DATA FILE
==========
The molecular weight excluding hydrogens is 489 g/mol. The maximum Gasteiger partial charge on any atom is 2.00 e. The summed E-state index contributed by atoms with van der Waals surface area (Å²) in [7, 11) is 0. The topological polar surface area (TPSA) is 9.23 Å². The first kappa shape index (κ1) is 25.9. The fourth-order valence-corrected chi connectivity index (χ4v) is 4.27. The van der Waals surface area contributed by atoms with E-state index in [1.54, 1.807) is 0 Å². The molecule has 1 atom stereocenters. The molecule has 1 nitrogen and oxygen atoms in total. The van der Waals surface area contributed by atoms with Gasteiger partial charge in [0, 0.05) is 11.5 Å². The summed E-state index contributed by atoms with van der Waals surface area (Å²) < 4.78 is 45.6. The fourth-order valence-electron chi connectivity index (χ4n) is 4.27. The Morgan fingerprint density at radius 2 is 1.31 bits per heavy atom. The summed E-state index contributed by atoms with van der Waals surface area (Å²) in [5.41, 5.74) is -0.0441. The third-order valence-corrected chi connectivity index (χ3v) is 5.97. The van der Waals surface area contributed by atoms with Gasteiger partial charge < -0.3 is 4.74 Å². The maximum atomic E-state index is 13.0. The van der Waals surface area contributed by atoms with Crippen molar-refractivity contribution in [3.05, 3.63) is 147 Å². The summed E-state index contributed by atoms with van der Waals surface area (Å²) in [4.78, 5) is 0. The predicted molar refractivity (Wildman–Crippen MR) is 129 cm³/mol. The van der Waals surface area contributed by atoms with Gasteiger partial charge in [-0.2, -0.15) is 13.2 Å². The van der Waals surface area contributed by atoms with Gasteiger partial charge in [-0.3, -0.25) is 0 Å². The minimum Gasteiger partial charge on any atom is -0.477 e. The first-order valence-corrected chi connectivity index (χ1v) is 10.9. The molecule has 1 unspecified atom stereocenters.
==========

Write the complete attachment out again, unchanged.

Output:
The molecular weight excluding hydrogens is 489 g/mol. The maximum Gasteiger partial charge on any atom is 2.00 e. The summed E-state index contributed by atoms with van der Waals surface area (Å²) in [7, 11) is 0. The topological polar surface area (TPSA) is 9.23 Å². The first kappa shape index (κ1) is 25.9. The fourth-order valence-corrected chi connectivity index (χ4v) is 4.27. The van der Waals surface area contributed by atoms with E-state index in [1.54, 1.807) is 0 Å². The molecule has 1 atom stereocenters. The molecule has 1 nitrogen and oxygen atoms in total. The van der Waals surface area contributed by atoms with Gasteiger partial charge in [0, 0.05) is 11.5 Å². The summed E-state index contributed by atoms with van der Waals surface area (Å²) < 4.78 is 45.6. The fourth-order valence-electron chi connectivity index (χ4n) is 4.27. The Morgan fingerprint density at radius 2 is 1.31 bits per heavy atom. The summed E-state index contributed by atoms with van der Waals surface area (Å²) in [5.41, 5.74) is -0.0441. The third-order valence-corrected chi connectivity index (χ3v) is 5.97. The van der Waals surface area contributed by atoms with Gasteiger partial charge < -0.3 is 4.74 Å². The maximum atomic E-state index is 13.0. The van der Waals surface area contributed by atoms with Crippen molar-refractivity contribution in [3.05, 3.63) is 147 Å². The summed E-state index contributed by atoms with van der Waals surface area (Å²) in [4.78, 5) is 0. The predicted molar refractivity (Wildman–Crippen MR) is 129 cm³/mol. The van der Waals surface area contributed by atoms with Gasteiger partial charge in [-0.2, -0.15) is 13.2 Å². The van der Waals surface area contributed by atoms with Gasteiger partial charge in [-0.3, -0.25) is 0 Å². The minimum Gasteiger partial charge on any atom is -0.477 e. The first-order valence-corrected chi connectivity index (χ1v) is 10.9. The molecule has 1 unspecified atom stereocenters.